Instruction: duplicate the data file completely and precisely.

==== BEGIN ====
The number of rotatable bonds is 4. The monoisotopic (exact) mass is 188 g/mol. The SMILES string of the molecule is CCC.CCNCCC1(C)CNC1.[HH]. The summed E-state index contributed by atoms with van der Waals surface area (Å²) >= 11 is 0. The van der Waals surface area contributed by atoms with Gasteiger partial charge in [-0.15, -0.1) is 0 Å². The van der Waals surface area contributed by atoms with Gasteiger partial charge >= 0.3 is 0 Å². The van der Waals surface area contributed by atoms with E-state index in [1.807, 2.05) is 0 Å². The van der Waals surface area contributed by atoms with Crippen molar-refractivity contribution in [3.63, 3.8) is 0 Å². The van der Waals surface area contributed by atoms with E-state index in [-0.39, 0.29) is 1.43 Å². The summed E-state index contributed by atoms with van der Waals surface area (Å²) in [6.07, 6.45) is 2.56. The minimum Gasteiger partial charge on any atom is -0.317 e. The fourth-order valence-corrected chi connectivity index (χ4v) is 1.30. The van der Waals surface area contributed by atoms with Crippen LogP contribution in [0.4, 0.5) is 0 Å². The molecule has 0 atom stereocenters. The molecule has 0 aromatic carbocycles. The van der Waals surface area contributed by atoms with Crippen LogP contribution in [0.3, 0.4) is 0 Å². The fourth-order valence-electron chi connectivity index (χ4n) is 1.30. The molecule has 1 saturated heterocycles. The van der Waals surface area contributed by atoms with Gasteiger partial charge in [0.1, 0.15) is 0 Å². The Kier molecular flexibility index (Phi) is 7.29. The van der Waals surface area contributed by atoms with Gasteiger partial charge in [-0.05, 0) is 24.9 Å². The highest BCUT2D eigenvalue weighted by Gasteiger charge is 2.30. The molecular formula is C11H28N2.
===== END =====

The number of rotatable bonds is 4. The monoisotopic (exact) mass is 188 g/mol. The SMILES string of the molecule is CCC.CCNCCC1(C)CNC1.[HH]. The summed E-state index contributed by atoms with van der Waals surface area (Å²) >= 11 is 0. The van der Waals surface area contributed by atoms with Gasteiger partial charge in [-0.15, -0.1) is 0 Å². The van der Waals surface area contributed by atoms with Gasteiger partial charge >= 0.3 is 0 Å². The van der Waals surface area contributed by atoms with E-state index in [1.807, 2.05) is 0 Å². The van der Waals surface area contributed by atoms with Crippen molar-refractivity contribution in [3.63, 3.8) is 0 Å². The van der Waals surface area contributed by atoms with E-state index in [-0.39, 0.29) is 1.43 Å². The summed E-state index contributed by atoms with van der Waals surface area (Å²) in [6.07, 6.45) is 2.56. The minimum Gasteiger partial charge on any atom is -0.317 e. The fourth-order valence-corrected chi connectivity index (χ4v) is 1.30. The van der Waals surface area contributed by atoms with Crippen LogP contribution in [0.4, 0.5) is 0 Å². The molecule has 0 atom stereocenters. The molecule has 0 aromatic carbocycles. The van der Waals surface area contributed by atoms with Crippen LogP contribution in [0.3, 0.4) is 0 Å². The fourth-order valence-electron chi connectivity index (χ4n) is 1.30. The molecule has 1 saturated heterocycles. The van der Waals surface area contributed by atoms with Gasteiger partial charge in [0.1, 0.15) is 0 Å². The Kier molecular flexibility index (Phi) is 7.29. The van der Waals surface area contributed by atoms with Gasteiger partial charge in [-0.05, 0) is 24.9 Å². The highest BCUT2D eigenvalue weighted by Gasteiger charge is 2.30. The molecular formula is C11H28N2.